Washington’s Marijuana Laws: Can Employers Still Drug Test?

In November 2012, Washington voters passed Initiative 502, which decriminalized marijuana in certain instances and created a system for distribution regulated by the Washington State Liquor Control Board.  This new law, along with Washington’s Medical Use of Marijuana Act (i.e., medical marijuana), has created questions and concerns for all employers.

There are a number of questions that have arisen from these new marijuana laws in Washington.  Employers in the hotel and lodging industry should visit: http://www.walodging.org/resources/news_view.php?id=666.  Many of those questions  are addressed in that article.

One of the biggest issues for all Washington employers is the effect this law will have on their drug-testing policies.  These laws do not limit an employer’s right to establish a drug-free workplace.  Employers still have the right to establish drug testing procedures in the workplace. Employers must, however, ensure they are drug-testing properly.  There are several key aspects in their drug-testing policies every Employer should review.

First, Employers should review their handbooks and policies. Although an employer is permitted to drug test, the employer is generally expected to administer and adhere to its own policies. Employer policies should prohibit the use of illegal substances under all applicable federal, state and local laws, not simply state that the use of illegal substances is prohibited.  The employer must also be aware that certain positions may require different standards.  For example, a Commercial Driver’s License (CDL) driver position must adhere to Department of Transportation drug-testing requirements.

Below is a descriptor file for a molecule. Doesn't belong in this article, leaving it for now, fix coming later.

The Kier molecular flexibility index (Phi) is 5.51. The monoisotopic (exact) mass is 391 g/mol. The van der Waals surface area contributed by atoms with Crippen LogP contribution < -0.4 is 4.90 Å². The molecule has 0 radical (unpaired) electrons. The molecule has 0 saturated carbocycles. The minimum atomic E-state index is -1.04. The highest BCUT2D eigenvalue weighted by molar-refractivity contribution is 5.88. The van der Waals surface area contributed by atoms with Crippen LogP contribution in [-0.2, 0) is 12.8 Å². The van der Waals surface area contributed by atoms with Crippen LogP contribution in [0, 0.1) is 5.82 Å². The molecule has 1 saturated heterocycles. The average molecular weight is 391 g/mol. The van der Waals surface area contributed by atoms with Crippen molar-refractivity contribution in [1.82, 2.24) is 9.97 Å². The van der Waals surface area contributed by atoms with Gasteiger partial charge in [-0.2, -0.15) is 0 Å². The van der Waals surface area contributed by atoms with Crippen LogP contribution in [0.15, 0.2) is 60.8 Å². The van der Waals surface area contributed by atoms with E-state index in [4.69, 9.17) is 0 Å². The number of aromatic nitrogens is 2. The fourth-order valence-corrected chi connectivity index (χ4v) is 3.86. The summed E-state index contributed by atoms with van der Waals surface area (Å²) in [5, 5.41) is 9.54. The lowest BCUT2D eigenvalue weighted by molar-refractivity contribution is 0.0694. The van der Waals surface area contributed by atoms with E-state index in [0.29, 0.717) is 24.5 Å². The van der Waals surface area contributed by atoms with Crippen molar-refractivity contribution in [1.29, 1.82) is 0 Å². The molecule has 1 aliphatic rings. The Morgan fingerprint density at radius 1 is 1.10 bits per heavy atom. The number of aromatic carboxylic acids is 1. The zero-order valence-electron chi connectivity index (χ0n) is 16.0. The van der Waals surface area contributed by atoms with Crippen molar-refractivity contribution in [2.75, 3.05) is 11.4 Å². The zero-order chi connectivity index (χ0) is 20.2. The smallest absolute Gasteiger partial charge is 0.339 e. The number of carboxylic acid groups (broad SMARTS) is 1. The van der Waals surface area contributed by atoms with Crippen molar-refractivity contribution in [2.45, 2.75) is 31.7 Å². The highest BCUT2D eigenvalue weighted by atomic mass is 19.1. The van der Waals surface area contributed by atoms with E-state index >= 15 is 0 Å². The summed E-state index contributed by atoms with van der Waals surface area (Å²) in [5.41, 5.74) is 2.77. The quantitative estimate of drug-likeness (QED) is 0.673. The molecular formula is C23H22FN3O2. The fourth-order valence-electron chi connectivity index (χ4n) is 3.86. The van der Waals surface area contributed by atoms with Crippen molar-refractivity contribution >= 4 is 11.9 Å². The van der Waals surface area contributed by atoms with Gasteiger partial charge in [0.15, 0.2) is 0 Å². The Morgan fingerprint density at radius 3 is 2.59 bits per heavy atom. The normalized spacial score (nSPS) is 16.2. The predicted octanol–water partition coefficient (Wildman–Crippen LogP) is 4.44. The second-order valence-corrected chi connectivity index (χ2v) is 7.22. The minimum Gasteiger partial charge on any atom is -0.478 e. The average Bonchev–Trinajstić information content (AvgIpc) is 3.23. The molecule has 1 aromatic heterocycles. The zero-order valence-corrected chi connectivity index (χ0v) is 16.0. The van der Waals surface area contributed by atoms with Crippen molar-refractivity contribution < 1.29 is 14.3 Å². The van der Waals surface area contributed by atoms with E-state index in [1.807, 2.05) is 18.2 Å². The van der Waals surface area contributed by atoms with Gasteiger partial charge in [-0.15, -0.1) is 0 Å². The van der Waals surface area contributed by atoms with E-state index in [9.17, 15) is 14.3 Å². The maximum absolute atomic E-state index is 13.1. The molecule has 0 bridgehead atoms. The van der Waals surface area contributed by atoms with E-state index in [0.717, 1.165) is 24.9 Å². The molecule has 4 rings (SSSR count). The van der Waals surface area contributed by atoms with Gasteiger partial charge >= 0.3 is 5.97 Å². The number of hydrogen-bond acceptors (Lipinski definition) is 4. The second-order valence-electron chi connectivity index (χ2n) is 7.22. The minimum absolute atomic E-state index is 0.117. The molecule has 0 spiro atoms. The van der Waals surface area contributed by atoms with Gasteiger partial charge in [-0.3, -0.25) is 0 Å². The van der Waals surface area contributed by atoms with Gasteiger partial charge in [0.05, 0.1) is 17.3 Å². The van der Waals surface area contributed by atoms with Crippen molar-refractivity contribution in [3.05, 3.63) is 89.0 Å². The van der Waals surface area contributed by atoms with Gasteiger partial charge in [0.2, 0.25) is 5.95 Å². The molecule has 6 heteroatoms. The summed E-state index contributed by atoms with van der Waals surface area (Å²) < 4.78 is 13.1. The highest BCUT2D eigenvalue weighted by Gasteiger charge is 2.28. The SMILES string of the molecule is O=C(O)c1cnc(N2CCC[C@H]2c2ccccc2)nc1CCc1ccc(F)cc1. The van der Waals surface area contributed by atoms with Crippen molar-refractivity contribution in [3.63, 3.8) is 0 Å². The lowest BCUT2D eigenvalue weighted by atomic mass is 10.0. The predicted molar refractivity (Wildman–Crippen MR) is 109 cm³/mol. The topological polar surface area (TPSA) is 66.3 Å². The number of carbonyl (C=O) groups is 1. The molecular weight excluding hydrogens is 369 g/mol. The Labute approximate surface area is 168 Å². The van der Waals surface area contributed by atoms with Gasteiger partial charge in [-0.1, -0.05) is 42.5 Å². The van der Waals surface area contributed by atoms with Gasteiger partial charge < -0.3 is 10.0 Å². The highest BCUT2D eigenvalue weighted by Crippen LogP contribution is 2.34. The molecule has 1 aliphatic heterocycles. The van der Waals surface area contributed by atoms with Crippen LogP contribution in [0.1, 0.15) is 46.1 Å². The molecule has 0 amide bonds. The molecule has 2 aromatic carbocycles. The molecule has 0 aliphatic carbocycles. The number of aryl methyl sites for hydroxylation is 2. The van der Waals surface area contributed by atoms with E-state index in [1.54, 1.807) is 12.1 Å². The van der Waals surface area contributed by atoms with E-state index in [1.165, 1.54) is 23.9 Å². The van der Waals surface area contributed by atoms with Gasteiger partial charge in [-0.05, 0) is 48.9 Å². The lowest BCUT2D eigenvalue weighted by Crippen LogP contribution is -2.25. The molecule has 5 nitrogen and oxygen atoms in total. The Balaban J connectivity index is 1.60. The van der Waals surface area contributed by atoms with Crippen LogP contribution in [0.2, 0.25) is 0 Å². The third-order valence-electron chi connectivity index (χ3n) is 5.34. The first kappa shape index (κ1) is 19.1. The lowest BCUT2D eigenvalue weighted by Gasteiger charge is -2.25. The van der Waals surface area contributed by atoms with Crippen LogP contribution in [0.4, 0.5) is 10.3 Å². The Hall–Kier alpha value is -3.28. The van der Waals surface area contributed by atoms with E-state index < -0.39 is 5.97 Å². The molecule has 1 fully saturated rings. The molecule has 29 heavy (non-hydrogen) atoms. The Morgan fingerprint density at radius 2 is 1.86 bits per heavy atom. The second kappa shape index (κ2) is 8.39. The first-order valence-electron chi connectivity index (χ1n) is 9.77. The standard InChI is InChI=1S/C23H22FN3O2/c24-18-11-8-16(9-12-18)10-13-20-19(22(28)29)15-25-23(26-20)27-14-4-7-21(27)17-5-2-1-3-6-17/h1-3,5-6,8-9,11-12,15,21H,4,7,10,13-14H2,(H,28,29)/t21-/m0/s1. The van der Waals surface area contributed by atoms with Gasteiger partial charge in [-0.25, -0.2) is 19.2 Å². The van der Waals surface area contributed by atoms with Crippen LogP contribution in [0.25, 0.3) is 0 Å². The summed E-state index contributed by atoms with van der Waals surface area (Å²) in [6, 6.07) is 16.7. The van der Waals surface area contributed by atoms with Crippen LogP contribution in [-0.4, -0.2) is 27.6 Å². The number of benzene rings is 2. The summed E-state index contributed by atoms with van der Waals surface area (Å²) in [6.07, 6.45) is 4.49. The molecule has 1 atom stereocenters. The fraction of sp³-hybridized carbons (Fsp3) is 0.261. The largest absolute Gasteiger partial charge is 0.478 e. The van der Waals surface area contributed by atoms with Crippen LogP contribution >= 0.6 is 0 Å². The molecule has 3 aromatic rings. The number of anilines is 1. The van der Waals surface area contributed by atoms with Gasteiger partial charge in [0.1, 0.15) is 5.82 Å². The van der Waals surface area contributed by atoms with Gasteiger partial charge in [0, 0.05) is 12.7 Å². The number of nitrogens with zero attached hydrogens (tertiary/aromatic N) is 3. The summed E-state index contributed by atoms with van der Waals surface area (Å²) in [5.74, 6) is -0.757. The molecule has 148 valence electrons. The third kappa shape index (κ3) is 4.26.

Next, Employer policies should define the term ‘under the influence.’ In most cases, drug tests are administered using a urine sample, which detects the release of THC (the active ingredient in marijuana) in the body. Because THC is stored in the person’s fat cells, it can be detected in a person’s body for days or even weeks after use. As a result, an employer should define how a test result determines when a person is under the influence.

Finally, Employers should review their policy regarding the use of prescription drugs. The policy should limit when prescription drug use is permissible. For instance, the policy may state that prescription drug use is permitted, so long as the drug is used as prescribed and legal under federal, state and local laws.

Marijuana issues in Washington are growing increasingly complex and subject to sudden change. All employers must remain vigilant and work with their human resources specialist and/or their attorneys to ensure they are ahead of the haze.

Christopher L. Hilgenfeld is a Washington and Oregon licensed attorney representing Employers in labor and employment laws.  For more information Chris may be contacted at chilgenfeld@davisgrimmpayne.com, or at (206) 447-0182.

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